Mattel Buys Mega Brands
It's said that nothing succeeds like success, and Lego's recent success has spurred on Californian toy maker Mattel (NASDAQ:MAT), based in El Segundo, to envision a new future in children's plastic bricks. Mattel are the makers of the famous lineup of Barbie dolls, Hot Wheels, Matchbox, Tyco, and Disney Princess. The company boasts strong stock performance recently (see below).
Why is Mattel Rebuilding?
Lego's recent success, most recently through the Lego movie, has spurred change, fierce competition, and mega-deals in the toy industry, which Mattel has joined. Lego's winning streak in recent years includes the following highlights:
• The Lego Movie won accolades from the general public and positive reviews from movie critics. It not only became a runaway box office hit, but it also spurred the idea of two spinoff films.
• Lego CEO Joergen Vig Knudstorp released a statement to the effect that the company has quadrupled revenues in less than a decade.
• Bloomberg reported that the company has increased sales by 10 percent every year, with an impressive spike of 9 percent net income.
• The Associated Press reported China, the country with the world's largest population, to be a primary market, along with Europe and the USA.
• Reuters reported that the Lego Company expected to continue to outsell all other toys in the global toy market for many more years to come.
• Even Lego's worst ideas appear to be immensely popular. Lego Friends, for instance, was a series of gaudy bricks in pink and purple designed for girls who wanted to build fashion workshops and beauty shops. Toy critics lambasted it as offensive, condescending, and stereotypical. They considered it so bad that it made Barbie dolls look good. Yet, despite this bitter reception by social activist groups, young girls loved it. The Toy Industry voted it the Toy of the Year for 2013. According to NPR story, sales tripled in 2012, the year it was released.
It comes as no small coincidence that the signature song of the Lego Movie is "Everything is Awesome."
Mattel Wants A Piece of The Puzzle
While Lego experienced a surge in sales, Mattel experienced a slump. Rather than reinvent the brick, Mattel decided to buy a Lego competitor, Mega Brands (MB), for $460 million. Mega Brands is a toy company in Montreal that builds children's plastic construction bricks and art-and-craft sets.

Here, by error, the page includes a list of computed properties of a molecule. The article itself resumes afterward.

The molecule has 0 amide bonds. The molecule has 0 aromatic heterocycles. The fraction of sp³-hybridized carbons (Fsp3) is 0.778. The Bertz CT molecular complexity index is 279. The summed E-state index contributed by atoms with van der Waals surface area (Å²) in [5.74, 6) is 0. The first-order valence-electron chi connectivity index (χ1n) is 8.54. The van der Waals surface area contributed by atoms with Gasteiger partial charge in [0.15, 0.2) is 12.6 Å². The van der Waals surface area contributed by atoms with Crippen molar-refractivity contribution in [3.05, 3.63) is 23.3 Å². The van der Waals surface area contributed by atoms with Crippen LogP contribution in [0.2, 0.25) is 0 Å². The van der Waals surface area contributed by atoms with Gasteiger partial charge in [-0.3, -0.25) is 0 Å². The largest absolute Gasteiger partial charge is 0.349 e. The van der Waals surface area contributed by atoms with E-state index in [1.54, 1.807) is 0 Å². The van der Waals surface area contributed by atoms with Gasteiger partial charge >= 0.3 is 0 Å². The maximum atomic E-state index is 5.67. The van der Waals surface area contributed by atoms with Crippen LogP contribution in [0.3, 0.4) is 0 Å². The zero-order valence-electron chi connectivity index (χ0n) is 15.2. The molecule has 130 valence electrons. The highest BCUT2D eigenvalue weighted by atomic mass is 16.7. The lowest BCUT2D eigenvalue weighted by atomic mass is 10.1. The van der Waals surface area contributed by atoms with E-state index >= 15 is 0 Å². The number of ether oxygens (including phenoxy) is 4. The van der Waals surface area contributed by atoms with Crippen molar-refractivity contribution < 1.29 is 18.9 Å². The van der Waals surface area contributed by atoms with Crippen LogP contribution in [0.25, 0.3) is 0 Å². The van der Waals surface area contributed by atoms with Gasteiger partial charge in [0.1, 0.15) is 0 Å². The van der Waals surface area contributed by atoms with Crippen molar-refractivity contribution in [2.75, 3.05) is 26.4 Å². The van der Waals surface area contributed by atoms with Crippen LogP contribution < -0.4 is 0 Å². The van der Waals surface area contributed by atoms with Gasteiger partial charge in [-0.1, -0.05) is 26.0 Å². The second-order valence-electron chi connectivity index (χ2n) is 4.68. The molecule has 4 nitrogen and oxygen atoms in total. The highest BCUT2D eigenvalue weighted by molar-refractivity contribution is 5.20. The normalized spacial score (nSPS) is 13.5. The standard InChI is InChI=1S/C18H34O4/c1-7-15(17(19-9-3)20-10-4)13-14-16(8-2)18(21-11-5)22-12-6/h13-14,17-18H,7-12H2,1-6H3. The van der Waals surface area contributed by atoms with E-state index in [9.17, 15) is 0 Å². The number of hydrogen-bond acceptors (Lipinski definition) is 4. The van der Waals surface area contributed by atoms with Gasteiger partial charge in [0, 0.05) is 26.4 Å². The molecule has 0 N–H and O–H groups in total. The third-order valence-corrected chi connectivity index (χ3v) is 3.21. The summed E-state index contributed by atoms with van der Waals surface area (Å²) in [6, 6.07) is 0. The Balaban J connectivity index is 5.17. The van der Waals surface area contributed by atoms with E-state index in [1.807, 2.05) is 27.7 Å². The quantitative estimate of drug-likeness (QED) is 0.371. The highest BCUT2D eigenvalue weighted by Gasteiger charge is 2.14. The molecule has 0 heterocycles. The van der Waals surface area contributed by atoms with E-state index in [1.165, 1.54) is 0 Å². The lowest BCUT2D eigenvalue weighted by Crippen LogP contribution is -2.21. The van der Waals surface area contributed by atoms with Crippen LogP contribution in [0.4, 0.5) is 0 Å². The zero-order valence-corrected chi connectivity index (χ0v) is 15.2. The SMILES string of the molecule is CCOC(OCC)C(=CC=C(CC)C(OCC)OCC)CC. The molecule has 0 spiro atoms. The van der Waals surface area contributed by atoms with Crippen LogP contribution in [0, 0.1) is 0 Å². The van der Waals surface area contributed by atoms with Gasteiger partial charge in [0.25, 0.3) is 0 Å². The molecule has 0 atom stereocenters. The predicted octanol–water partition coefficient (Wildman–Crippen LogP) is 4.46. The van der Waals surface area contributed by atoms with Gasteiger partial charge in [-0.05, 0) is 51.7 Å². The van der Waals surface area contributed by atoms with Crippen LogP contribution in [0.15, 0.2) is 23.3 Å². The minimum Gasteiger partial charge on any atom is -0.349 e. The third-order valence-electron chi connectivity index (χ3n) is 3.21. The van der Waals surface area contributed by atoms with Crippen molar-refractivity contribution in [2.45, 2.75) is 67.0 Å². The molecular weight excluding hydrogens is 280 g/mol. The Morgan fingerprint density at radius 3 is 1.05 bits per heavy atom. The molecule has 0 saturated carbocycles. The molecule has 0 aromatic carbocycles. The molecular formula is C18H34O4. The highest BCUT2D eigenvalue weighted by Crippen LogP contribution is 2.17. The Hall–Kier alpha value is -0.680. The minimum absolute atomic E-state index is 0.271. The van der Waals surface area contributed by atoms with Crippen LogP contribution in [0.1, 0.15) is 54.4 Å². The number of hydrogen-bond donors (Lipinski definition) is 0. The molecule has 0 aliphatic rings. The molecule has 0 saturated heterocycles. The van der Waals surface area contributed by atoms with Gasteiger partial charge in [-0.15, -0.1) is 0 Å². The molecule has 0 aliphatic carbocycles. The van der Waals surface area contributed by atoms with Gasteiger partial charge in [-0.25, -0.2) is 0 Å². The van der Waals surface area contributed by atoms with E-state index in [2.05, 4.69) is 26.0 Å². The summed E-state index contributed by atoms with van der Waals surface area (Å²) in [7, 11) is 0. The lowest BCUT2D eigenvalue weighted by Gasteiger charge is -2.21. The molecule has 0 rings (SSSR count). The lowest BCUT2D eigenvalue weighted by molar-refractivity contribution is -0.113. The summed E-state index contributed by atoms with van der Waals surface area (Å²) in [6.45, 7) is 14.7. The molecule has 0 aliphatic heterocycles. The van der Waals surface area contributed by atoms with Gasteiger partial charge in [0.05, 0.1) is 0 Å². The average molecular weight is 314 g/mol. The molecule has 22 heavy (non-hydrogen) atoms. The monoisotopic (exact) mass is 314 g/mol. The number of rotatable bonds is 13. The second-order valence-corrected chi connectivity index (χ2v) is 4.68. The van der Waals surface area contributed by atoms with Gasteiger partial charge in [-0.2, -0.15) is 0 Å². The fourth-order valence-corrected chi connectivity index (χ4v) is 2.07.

Mega Brands answer to Lego is Mega Bloks.
(Hello Kitty Beach House and "Ultimate Legendary Megazord" Mega Bloks examples found at: http://megabloks.com/en-us)
Mattel is investing in the hope that Mega Bloks will appeal to the same subculture devoted to designing thematic worlds with plastic constructions pieces. This is a reasonable assumption considering that there are many similarities between the two kinds of construction sets.
Lego is slightly more expensive and considered to be slightly better in quality. Their bricks are brighter and more durable than Mega Bloks. While Lego bricks have themes like Lord of the Rings, Star Wars, and Harry Potter, Mega Bloks have themes like World of Warcraft, Starcraft, Hello Kitty, and Power Rangers.
(Lego Star Wars products found at: http://us.lego.com/en-us/starwars/products/episodes-i-to-vi/75042droidgunship)
Mega Bloks, a Canadian company, has not had as much success as Lego in the construction play pattern business space; however, with Mattel's marketing muscle behind it, Mega Bloks has a good chance of growing internationally--and bolstering MAT in turn.
Mega Brand Anticipates Next Level
Mega Brand's board members have approved of the deal with Mattel, and shareholders, who represent 39 percent of the stock, support the deal. The company has 1,700 employees scattered in 17 countries. It estimated its net sales to be $405 million for its fiscal year. Mega Brands President and Chief Executive Officer Marc Bertrand made a public statement to the effect that he saw the deal with Mattel as taking Mega Brand to the next level. Given its strong stock history, Mattel's acquisition of Mega Brands will likely to continue buffering MAT against competition in the future.
Disclosure: I have no positions in any stocks mentioned, and no plans to initiate any positions within the next 72 hours. I wrote this article myself, and it expresses my own opinions. I am not receiving compensation for it (other than from Seeking Alpha). I have no business relationship with any company whose stock is mentioned in this article.